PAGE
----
** 87% of 18-35 yr olds said they can’t leave the house without a bra compared to 84% said shoes, with 82% of 35-44 year olds saying they can’t leave the house without a bra, compared with 86% said shoes.


*** 40% of 18-24 year olds who have bought a bra in the last year compared to 18% of other age groups.


Notes to Editors

  1. Photo is of Linda Fabiani MSP and Liz Sim from Oxfam at the East Kilbride Oxfam Shop
  2. Case histories of Frip Ethique employees also available on request to press office.
  3. All figures, unless otherwise stated, are from YouGov Plc.  Total sample size was 1129 female adults. Fieldwork was undertaken between 13th – 15th March 2012 .  The survey was carried out online. The figures have been weighted and are representative of all UK female adults (aged 18+)
  4. Launched in 2008 the ongoing M&S and Oxfam Clothes Exchange encourages customers to recycle clothes they no longer wear. Customers who donate an item of M&S labelled clothing to an Oxfam shop receive a voucher for £5 off against purchases over £35 on clothing, homeware or beauty products in M&S stores and online (valid for one month).  One voucher per person.
  5. Oxfam has around 690 shops on high streets across the UK. There are more than 500 standard shops (selling a bit of everything), around 148 bookshops, 9 boutiques, 15 furniture/homeware shops, 11 shops with bridal departments, and six music shops.
  6. Oxfam Wastesaver – Oxfam is the only major charity to operate its own textile sorting facility, Wastesaver. It maximises revenue from textiles that cannot be re-sold in our shops, and minimises the amount of textiles sent to landfill.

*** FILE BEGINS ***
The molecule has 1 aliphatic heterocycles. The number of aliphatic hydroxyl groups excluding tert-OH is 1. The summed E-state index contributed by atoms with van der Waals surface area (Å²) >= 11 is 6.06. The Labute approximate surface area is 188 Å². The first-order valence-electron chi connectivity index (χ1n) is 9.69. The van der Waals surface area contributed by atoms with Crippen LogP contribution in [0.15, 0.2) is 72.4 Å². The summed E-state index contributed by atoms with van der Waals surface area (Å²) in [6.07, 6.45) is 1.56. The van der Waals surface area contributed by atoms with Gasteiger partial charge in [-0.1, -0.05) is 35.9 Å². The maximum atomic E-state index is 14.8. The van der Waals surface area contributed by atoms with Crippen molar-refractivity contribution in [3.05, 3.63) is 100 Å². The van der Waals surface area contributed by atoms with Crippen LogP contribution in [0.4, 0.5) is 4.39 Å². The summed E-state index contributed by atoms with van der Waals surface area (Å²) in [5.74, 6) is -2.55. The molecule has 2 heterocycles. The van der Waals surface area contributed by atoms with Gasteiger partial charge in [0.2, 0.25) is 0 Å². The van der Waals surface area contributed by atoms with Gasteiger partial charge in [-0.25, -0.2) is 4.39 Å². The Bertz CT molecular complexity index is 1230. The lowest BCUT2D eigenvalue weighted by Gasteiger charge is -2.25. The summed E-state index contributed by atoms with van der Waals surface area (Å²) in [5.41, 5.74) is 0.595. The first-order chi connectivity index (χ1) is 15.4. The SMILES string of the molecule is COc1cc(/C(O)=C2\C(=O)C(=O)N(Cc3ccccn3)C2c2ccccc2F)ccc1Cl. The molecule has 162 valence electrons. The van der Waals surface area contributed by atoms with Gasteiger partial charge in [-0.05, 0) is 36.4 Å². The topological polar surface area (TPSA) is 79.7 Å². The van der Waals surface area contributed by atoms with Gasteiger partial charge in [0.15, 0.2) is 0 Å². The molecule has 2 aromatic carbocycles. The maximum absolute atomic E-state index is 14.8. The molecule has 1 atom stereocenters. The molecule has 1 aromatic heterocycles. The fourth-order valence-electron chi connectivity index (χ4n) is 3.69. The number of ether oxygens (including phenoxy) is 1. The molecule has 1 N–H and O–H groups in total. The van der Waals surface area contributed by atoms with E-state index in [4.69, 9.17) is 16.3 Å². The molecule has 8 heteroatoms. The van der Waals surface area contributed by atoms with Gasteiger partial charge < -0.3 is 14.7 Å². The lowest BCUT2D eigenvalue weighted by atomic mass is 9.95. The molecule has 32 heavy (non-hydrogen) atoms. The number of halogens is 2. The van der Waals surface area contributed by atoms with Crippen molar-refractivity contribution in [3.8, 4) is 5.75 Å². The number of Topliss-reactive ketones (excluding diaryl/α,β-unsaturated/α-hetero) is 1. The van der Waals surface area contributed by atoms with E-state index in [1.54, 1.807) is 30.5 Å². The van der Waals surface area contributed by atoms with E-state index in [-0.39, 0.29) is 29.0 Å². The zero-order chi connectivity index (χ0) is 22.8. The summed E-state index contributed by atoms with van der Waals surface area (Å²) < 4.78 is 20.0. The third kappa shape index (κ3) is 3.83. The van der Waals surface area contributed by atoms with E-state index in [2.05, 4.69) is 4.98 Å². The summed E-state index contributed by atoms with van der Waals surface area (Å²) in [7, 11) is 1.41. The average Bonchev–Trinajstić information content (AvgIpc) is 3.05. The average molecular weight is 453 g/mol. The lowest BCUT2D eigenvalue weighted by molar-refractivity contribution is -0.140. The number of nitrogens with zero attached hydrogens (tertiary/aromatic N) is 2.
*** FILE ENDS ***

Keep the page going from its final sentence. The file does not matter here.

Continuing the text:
Wastesaver sorts clothing into around 100 different grades depending on garment type, condition, style and fabric. The clothing is then sold to the most suitable market via a number of different routes, including our high street shops, our online shop and festivals. Items which aren’t suitable for the UK market can be sold to designers who restyle garments and reuse fabrics in their collections, or to textile wholesalers in the UK and overseas. Low-grade items are sold in bulk to recycling and reprocessing companies in the UK, which use the textiles as mattress filler, carpet underlay and upholstery. 

Frip Ethique -(‘frip’ being the local term for second hand clothing, ‘ethique’ meaning ethical) is a social enterprise in Senegal which sorts and trades second hand clothes for sale in the local area.  It was set up to provide employment in Dakar for disadvantaged women and to generate a profit that could then be invested in livelihood programmes run by Oxfam in West Africa.  Frip Ethique buys large bales of the surplus clothing from Wastesaver at market rate then sorts it and sells it at a profit in the ‘frip’ markets of Dakar.  After several years of hard work the business is now making a profit – £100,000 in the last financial year – and employs over 40 people.  Many women’s lives are being turned around by the business – they can now afford to feed and clothe their families, send their kids to school and afford vital medicine